Some of the most glaring instances of institutional hypocrisy have played out in the University of California system, which encourages students to anonymously report any observed behavior that might include “expressions of bias” or “hate speech,” or create a “hostile climate.” As Eugene Volokh, a UCLA law professor and influential blogger, chronicled in the Washington Post, UC administrators have taught that actions that can create a hostile climate on campus include such statements as “America is the land of opportunity” and “I believe that the most qualified person should get the job.”

Despite the system’s commitment to creating a welcoming environment for “all,” no disciplinary action has yet been taken against student protesters who shouted down Manhattan Institute scholar Heather Mac Donald during her recent visit to campus. While shouting “Bulls**t! Bulls**t!” at a guest speaker may not be an “expression of bias,” it certainly violated UCLA’s “Principles of Community” and “True Bruin Respect” civility policy — and would seem to create a “hostile climate.” Stephen Bainbridge, another UCLA law professor, pointed out the hypocrisy of the whole situation on his blog (with copious links providing examples):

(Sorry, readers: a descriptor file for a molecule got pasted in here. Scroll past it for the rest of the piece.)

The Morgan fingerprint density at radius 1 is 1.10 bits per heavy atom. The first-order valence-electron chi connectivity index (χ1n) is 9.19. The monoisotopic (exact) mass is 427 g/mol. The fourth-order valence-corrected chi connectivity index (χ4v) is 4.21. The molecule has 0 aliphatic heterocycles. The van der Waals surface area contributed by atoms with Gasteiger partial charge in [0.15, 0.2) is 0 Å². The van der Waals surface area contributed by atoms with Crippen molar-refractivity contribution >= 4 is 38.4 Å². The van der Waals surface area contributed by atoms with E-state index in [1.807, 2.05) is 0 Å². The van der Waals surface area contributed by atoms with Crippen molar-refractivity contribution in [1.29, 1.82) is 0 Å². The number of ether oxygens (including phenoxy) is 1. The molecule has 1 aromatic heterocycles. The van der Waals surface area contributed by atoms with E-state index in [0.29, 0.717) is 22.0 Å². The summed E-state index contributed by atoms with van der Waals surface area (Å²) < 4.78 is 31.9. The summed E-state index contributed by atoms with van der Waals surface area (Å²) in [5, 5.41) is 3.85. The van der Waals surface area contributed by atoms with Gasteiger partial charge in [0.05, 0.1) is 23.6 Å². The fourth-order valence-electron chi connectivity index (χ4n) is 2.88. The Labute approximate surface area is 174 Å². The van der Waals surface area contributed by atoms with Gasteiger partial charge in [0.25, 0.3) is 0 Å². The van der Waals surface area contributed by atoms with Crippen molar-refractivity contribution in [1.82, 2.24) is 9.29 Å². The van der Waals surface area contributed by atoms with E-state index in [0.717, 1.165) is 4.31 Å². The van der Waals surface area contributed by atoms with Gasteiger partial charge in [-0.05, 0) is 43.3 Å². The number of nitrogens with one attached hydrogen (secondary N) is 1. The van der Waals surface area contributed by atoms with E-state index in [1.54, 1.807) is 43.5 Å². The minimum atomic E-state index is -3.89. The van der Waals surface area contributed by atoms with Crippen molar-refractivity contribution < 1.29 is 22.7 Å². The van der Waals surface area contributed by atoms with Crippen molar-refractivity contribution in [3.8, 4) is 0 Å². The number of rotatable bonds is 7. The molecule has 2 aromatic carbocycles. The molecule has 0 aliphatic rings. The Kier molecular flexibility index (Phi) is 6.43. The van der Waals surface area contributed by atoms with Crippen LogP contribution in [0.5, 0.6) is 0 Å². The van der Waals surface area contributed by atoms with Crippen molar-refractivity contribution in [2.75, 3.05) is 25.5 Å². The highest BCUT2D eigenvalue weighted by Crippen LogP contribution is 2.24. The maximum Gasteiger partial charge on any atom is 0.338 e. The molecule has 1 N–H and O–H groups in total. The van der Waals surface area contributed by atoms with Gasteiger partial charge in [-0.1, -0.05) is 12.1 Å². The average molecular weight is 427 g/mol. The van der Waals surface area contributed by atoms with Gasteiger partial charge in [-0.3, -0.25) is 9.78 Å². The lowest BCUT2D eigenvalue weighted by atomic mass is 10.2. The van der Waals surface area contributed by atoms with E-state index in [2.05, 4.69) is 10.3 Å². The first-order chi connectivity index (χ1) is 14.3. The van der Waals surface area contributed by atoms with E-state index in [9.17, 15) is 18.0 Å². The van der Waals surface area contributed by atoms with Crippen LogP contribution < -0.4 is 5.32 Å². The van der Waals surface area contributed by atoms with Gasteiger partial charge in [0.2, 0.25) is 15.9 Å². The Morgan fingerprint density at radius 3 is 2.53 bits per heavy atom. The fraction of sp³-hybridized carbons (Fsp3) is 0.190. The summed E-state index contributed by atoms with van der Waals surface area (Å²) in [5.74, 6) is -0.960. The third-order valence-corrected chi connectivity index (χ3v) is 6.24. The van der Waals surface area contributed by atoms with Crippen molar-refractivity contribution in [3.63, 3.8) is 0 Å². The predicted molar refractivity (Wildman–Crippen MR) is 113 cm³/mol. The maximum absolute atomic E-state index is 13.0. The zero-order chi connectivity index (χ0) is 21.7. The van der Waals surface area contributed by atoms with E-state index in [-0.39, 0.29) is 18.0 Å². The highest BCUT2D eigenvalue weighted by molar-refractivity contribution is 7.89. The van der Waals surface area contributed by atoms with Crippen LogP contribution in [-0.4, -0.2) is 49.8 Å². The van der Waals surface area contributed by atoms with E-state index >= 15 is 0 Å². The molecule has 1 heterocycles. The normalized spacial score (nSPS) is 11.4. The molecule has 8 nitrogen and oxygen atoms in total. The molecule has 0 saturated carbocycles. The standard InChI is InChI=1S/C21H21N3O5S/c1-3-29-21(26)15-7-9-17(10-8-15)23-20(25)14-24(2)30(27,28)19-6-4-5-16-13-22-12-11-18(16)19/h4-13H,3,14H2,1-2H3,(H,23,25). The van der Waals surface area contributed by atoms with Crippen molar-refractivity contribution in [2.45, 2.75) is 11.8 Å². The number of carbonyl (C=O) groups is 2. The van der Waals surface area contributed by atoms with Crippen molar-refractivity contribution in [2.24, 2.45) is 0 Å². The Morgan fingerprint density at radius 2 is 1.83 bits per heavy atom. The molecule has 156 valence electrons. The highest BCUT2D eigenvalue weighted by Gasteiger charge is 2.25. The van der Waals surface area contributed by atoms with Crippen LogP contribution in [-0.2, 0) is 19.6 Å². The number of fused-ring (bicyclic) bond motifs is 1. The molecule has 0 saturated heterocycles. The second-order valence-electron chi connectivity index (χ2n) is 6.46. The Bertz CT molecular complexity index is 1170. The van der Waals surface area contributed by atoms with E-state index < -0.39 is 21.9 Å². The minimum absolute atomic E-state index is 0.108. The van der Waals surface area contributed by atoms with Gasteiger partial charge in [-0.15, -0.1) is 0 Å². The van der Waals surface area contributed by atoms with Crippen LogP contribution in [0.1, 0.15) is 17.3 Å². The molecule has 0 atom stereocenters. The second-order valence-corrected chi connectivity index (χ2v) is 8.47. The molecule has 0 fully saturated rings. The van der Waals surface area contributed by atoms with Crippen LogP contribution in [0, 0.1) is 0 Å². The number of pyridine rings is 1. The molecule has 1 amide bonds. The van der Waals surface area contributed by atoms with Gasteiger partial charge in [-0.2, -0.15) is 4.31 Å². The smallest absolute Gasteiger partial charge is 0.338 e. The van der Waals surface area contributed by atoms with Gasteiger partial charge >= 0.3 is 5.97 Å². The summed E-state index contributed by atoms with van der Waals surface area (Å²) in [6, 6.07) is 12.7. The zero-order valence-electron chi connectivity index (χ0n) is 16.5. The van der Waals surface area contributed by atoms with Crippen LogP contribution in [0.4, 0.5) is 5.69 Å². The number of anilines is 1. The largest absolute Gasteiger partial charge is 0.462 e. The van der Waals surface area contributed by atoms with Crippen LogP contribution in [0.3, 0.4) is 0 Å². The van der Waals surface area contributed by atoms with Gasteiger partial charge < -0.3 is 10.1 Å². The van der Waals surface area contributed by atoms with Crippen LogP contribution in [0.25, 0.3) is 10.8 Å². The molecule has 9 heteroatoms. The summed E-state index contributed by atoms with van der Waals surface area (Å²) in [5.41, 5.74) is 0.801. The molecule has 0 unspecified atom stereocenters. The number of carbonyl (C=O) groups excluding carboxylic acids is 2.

If the shoe had been on the other foot, and a conservative mob had shut down a progressive speaker, there would have been crying sessions, CrossCheck Live discussions, official campus statements of support, creation of a hate-speech database, and probably police intervention.